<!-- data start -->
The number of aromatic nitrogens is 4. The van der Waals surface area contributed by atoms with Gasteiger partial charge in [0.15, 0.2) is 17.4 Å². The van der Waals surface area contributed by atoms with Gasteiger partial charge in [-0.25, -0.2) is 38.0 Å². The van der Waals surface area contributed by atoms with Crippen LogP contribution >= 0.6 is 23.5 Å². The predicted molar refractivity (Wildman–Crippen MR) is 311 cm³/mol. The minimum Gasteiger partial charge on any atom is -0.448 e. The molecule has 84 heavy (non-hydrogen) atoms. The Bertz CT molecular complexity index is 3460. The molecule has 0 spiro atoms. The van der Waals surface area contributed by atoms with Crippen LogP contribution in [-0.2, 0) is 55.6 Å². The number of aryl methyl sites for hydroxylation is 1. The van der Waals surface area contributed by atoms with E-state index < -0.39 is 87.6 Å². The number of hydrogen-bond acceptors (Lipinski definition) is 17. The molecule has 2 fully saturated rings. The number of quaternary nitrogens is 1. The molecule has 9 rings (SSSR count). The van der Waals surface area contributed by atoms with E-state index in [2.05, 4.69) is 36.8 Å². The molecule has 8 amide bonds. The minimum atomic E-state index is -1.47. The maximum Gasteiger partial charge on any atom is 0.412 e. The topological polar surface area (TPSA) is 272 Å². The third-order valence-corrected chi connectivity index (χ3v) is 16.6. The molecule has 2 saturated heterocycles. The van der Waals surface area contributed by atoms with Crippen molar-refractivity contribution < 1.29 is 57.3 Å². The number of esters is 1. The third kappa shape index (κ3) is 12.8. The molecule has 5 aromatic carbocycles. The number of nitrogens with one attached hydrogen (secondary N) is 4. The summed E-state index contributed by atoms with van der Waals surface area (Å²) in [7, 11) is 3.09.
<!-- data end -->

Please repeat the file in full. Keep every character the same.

The number of aromatic nitrogens is 4. The van der Waals surface area contributed by atoms with Gasteiger partial charge in [0.15, 0.2) is 17.4 Å². The van der Waals surface area contributed by atoms with Gasteiger partial charge in [-0.25, -0.2) is 38.0 Å². The van der Waals surface area contributed by atoms with Crippen LogP contribution >= 0.6 is 23.5 Å². The predicted molar refractivity (Wildman–Crippen MR) is 311 cm³/mol. The minimum Gasteiger partial charge on any atom is -0.448 e. The molecule has 84 heavy (non-hydrogen) atoms. The Bertz CT molecular complexity index is 3460. The molecule has 0 spiro atoms. The van der Waals surface area contributed by atoms with Crippen LogP contribution in [-0.2, 0) is 55.6 Å². The number of aryl methyl sites for hydroxylation is 1. The van der Waals surface area contributed by atoms with E-state index < -0.39 is 87.6 Å². The number of hydrogen-bond acceptors (Lipinski definition) is 17. The molecule has 2 fully saturated rings. The number of quaternary nitrogens is 1. The molecule has 9 rings (SSSR count). The van der Waals surface area contributed by atoms with E-state index in [2.05, 4.69) is 36.8 Å². The molecule has 8 amide bonds. The minimum atomic E-state index is -1.47. The maximum Gasteiger partial charge on any atom is 0.412 e. The topological polar surface area (TPSA) is 272 Å². The third-order valence-corrected chi connectivity index (χ3v) is 16.6. The molecule has 2 saturated heterocycles. The van der Waals surface area contributed by atoms with Crippen molar-refractivity contribution < 1.29 is 57.3 Å². The number of esters is 1. The third kappa shape index (κ3) is 12.8. The molecule has 5 aromatic carbocycles. The number of nitrogens with one attached hydrogen (secondary N) is 4. The summed E-state index contributed by atoms with van der Waals surface area (Å²) in [7, 11) is 3.09.